Lower Back Pain

Back pain is not only one of the most common reasons patients comes to Miami Spine and Performance, but also one of the most common reasons patients sees any type of doctor around the country. Back pain can be both scary and debilitating if the condition is not properly understood.

A proper medical history combined with a comprehensive movement assessment can give us great indications as to how to proceed with your care.

What causes back pain?

Part of what makes back pain a challenging puzzle to solve is that there is a wide variety of issues that can ultimately present as pain in the back. This could range anywhere from too much time in one posture to a more serious condition involving internal organs.

Once a serious condition has been ruled out, it is our job to determine whether or not the pain you are experiencing is related to an obstruction to movement (bending forwards, backwards, or side to side), a soft tissue injury, or a compensation for a deficiency in movement in the lower extremity (tight hips, tight upper back) putting excessive pressure on the lower back. Once the condition can be placed into one of these categories, the intervention and treatment plan necessary become very clear and direct.

How do we treat lower back pain?

Once the root cause of the issue has been identified, the treatment will be governed by the goal at hand (improve range of motion, reduce tension, decrease perceived threat in the brain). If you are experiencing lower back pain in addition to pain down one or both legs, our first goal is to take the pain out of your leg and bring it locally to the lower back. Once we find the appropriate movement that “centralizes” your symptoms to your lower back, we can then focus on being sure that your back moves fully and freely and return you to the activities you love.

Can we prevent back pain from coming back?

Though the most common predictor of back pain is previous episodes of back pain, there are a number of steps an individual can take to maintain a resilient back and live an active and fruitful life free of pain or restriction. The three major goals we look to accomplish at Miami Spine and Performance for all of our patients with lower back pain is free and full motion in the joints of the back itself, full and free motion of the hips and proper breathing patterns ultimately leading to a stable core and adequate protection for the structures of the spine. Regularly working on these three elements will significantly reduce you chance of having another episode of back pain.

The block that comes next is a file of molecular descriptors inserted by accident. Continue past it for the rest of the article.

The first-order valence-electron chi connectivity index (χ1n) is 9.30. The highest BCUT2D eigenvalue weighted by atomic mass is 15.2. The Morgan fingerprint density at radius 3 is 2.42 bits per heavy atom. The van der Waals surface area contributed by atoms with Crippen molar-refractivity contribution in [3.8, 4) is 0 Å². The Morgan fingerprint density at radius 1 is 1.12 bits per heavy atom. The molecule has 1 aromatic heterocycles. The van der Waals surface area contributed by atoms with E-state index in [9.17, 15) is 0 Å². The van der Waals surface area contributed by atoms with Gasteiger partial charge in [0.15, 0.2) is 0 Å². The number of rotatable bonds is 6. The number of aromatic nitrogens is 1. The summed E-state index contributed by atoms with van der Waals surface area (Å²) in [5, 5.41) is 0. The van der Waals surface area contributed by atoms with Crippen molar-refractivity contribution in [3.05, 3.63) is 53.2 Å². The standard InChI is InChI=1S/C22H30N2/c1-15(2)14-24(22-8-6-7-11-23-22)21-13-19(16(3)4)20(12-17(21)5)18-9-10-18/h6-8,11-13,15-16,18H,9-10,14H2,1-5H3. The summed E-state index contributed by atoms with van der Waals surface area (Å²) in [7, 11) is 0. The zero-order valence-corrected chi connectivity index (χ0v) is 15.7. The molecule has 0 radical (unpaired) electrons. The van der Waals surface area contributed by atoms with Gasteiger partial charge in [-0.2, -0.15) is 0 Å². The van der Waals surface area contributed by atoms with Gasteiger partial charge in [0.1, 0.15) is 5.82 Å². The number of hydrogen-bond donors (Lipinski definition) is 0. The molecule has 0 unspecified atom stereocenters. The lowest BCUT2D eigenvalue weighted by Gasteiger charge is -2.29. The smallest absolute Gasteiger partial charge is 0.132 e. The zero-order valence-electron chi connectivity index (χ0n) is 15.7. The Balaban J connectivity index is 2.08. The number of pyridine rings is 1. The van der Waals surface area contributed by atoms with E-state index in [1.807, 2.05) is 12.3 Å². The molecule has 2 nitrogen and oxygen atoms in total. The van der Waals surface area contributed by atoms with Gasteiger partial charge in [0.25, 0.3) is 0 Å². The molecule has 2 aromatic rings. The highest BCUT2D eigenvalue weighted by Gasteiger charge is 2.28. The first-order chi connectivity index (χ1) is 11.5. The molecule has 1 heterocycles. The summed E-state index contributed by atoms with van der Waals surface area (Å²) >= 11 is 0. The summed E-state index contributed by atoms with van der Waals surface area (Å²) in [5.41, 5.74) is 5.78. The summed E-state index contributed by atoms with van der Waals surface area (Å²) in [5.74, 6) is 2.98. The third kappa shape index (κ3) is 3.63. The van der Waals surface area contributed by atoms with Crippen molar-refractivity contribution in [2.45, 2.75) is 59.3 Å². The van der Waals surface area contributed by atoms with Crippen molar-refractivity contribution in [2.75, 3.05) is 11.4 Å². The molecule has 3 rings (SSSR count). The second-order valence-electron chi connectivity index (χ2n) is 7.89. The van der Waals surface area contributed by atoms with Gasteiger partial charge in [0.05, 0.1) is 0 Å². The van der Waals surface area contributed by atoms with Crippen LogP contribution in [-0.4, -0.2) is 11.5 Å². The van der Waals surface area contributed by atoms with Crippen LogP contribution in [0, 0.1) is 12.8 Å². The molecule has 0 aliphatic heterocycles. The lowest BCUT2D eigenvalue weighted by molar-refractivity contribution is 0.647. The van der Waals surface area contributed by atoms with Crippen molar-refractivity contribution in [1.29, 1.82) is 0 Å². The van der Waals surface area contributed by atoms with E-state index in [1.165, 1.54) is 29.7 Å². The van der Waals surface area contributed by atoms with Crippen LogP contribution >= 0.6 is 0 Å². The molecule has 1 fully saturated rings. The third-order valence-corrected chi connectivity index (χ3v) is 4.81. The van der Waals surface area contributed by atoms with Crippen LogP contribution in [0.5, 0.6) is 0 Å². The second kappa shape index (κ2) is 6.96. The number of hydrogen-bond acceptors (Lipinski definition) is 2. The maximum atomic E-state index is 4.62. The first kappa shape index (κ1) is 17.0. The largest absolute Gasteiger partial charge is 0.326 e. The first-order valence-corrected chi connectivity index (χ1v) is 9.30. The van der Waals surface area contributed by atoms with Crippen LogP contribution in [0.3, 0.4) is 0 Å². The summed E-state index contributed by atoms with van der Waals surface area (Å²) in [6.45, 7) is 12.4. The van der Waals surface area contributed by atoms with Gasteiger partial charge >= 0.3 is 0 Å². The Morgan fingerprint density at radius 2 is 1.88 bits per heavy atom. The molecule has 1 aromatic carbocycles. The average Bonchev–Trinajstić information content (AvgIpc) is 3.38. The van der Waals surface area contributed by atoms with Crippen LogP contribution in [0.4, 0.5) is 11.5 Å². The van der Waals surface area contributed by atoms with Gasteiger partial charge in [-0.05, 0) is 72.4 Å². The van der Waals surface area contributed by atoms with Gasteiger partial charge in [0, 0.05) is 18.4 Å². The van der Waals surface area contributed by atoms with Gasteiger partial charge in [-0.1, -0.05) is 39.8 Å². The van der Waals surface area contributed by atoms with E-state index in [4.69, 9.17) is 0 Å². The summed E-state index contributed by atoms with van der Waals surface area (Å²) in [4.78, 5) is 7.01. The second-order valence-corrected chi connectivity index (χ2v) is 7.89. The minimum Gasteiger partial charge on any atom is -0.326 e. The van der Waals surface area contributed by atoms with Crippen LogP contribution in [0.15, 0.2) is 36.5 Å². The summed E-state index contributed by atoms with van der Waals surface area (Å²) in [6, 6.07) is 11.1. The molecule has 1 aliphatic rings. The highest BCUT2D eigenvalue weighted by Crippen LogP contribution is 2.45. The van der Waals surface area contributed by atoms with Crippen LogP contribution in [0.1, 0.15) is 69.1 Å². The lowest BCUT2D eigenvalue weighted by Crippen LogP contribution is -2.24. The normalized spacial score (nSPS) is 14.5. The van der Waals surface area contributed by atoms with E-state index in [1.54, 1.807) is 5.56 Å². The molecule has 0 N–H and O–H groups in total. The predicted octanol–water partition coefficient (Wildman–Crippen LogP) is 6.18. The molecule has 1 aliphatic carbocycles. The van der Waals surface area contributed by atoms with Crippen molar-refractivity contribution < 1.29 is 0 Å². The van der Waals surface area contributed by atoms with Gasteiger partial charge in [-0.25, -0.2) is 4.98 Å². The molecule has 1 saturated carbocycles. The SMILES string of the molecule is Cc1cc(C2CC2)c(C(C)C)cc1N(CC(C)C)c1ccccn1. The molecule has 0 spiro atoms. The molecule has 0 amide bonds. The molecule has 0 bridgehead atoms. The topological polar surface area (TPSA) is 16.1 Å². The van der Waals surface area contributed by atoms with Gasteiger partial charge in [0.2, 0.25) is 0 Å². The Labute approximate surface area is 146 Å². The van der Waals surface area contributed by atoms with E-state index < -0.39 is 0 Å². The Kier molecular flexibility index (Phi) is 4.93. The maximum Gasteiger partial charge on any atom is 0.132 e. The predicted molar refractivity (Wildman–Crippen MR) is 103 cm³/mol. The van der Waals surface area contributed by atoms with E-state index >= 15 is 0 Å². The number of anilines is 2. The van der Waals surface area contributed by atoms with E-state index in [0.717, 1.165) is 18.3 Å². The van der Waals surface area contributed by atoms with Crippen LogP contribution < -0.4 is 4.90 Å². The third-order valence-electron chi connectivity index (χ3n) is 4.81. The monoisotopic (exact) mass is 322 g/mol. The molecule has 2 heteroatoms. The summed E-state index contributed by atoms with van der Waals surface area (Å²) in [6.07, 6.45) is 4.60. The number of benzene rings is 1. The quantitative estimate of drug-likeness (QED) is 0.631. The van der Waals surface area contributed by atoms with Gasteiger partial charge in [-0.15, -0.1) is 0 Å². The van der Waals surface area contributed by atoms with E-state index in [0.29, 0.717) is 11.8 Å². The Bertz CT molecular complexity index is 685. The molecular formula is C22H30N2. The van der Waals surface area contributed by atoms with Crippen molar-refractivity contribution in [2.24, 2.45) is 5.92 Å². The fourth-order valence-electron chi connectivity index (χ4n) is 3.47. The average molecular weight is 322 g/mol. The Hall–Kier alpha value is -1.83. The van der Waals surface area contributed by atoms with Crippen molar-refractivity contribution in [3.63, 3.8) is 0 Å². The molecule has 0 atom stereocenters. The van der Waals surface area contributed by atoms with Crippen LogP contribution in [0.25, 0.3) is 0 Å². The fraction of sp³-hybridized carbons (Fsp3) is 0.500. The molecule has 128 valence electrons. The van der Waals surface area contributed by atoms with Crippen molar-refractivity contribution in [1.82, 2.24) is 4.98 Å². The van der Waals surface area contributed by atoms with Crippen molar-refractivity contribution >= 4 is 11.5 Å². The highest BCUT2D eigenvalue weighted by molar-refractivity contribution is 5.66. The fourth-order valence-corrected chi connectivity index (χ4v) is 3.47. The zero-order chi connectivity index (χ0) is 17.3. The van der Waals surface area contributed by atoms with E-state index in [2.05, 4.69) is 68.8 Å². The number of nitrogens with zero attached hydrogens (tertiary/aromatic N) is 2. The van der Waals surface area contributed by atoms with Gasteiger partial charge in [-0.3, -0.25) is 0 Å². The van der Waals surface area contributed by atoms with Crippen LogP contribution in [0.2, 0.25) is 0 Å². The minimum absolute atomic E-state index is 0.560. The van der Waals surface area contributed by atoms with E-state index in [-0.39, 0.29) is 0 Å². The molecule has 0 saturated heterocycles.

lower back pain

In quality non-surgical care, it’s important to minimize variables and rule out the spine as the pain generator.

Many medical diagnoses need to be thoroughly examined so that we don’t “chase pain” and can understand WHY you’re dealing with discomfort:

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Degenerative Disc Disease

Degenerative Disc Disease otherwise known as DDD, is a commonly diagnosed condition that is associated with the normal aging process of the spine. An individual that does have findings of disc degeneration will not necessarily experience pain as a result.

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Because the physiology of the disc has changed at a cellular level, the spine will function slightly differently but all of the normal conditions for spinal health and longevity still apply.

The discs of the spine lie in between the vertebrae and are primarily made up of water when you are younger. Over time the disc become dehydrated which makes the disc thinner and less able to act as shock absorbers for the spine. If you are over the age of 50 and are concerned about this normal part of aging, be sure that you are taking your spine and hips through a full range of motion on a regular basis, you are doing some form of weight training, particularly for the core and lower body and you are taking extended walks (over 30 minutes) multiple times per week. The combination of mobility, strength and cardiovascular health is a perfect recipe for preventing and symptoms or disability associated with DDD.

At Miami Spine and Performance we will design a custom tailored treatment plan and exercise recommendations to keep your spine resilient and your body healthy to get ahead of the normal processes of aging.

Disc Herniation

Disc Herniations are one of the most frequently diagnosed conditions of the spine and unfortunately one of the most misunderstood. A disc herniation spans a wide variety of phenomenon within the spine from a minor disc protrusion to a disc sequestration (disc material breaks off) and can occur at different points around the disc.